torn apart into matter and energy, warping space in the process.
Rules in the universe (a fun topic): There has been an ongoing debate
about whether the constants (speed of light, gravitational constant,
mass of fundamental particles, the Planck energy constant, etc.) are
universal values existing for all times and places, or just local
traffic rules appropriate for only a particular region of spacetime. In
particular, are they time dependent?
Is the time it takes for a signal to get from point A to point B in the
universe a fixed value? If space is expanding, so is the
"distance"
between point A and point B. If the time is constant, the speed of
light is increasing. The opposite argument says the speed is
decreasing. Then there is the issue of what one means by "time",
in a
world where spacetime is still drastically shrunk just after a Big Bang.
We don't know the answer. We have seen events in quasars (when the
universe was about 15% of its present age since the (most recent) Big
Bang) that suggest that the speed of light was much faster then.
However, there is also evidence to suggest that this interpretation is
the result of an optical illusion. Obviously, if the speed of light has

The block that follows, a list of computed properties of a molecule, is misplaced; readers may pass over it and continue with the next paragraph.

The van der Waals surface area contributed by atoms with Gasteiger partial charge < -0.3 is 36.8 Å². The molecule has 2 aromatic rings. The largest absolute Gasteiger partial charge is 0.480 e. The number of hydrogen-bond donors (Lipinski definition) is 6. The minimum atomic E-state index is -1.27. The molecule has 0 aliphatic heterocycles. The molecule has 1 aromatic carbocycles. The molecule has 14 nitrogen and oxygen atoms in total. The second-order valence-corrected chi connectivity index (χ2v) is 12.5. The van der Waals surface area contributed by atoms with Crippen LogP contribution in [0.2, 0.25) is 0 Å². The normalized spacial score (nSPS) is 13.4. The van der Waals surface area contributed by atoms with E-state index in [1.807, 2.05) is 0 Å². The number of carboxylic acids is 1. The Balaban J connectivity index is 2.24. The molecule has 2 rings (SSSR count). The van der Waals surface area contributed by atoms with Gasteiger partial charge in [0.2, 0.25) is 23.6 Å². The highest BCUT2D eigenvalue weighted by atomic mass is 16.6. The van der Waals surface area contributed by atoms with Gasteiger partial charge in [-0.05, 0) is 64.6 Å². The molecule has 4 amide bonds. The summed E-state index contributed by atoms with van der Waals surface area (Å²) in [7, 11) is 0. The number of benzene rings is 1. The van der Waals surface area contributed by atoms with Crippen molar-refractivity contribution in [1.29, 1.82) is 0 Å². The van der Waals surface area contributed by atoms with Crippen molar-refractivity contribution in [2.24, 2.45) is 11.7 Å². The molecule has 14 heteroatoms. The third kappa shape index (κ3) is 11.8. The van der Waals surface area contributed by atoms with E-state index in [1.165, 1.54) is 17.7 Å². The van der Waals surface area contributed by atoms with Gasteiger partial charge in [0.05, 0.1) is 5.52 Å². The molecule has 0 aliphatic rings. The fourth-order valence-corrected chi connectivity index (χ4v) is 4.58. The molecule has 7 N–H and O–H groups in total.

changed over time, all our concepts about the AGE of the current
universe will be off, one way or the other.
The notion that the values of the "universal" constants depends on the
amount of matter/energy in the universe (whether or not they change in
space or time) is certainly plausible. This is consistent with the
ideas of Eddington (fixed, finite amount of matter/energy in the
universe) and Mach (everything pulls on everything else).
Dimensions of energy, mass, time, and 3D space: a full description in
only these terms would have to answer why the different particles have
the masses they have, and how the measured forces between particles
arise. This is a main driver for EU and its extra dimensions. If
they
extra dimensions are not necessary, the theory will have to explain what
IS necessary.
The observational evidence is that there are families of matter
particles (leptons and quarks). The members of these families
(mathematically) behave as if they were harmonically related within
their particular family (e.g. the electron, muon, tau, etc. all have the
same sets of characteristics except they have different masses). It is
also true that they have a number of other quantized characteristics
that seem to be independent of each other (e.g. electrical charge seems
to have nothing to do with the "spin").
In the macroscopic world, harmonic relationships are only found in
oscillating systems, pendulums, mass/springs, guitar strings, etc.).
Mathematically independent characteristics imply (mathematically)
orthogonal dimensions. So the approach described in EU says, "let's
imagine that there are closed loops of "something" that can oscillate.
And, "let's assume that there is a different, orthogonal axis
(dimension) for each independent characteristic".
The "model" actually assumes that these (perhaps seven) extra
dimensions
actually have some physical reality and are related to the three
familiar spatial dimensions. This assumption NEED NOT to be true for
the mathematics to actually produce meaningful results in describing the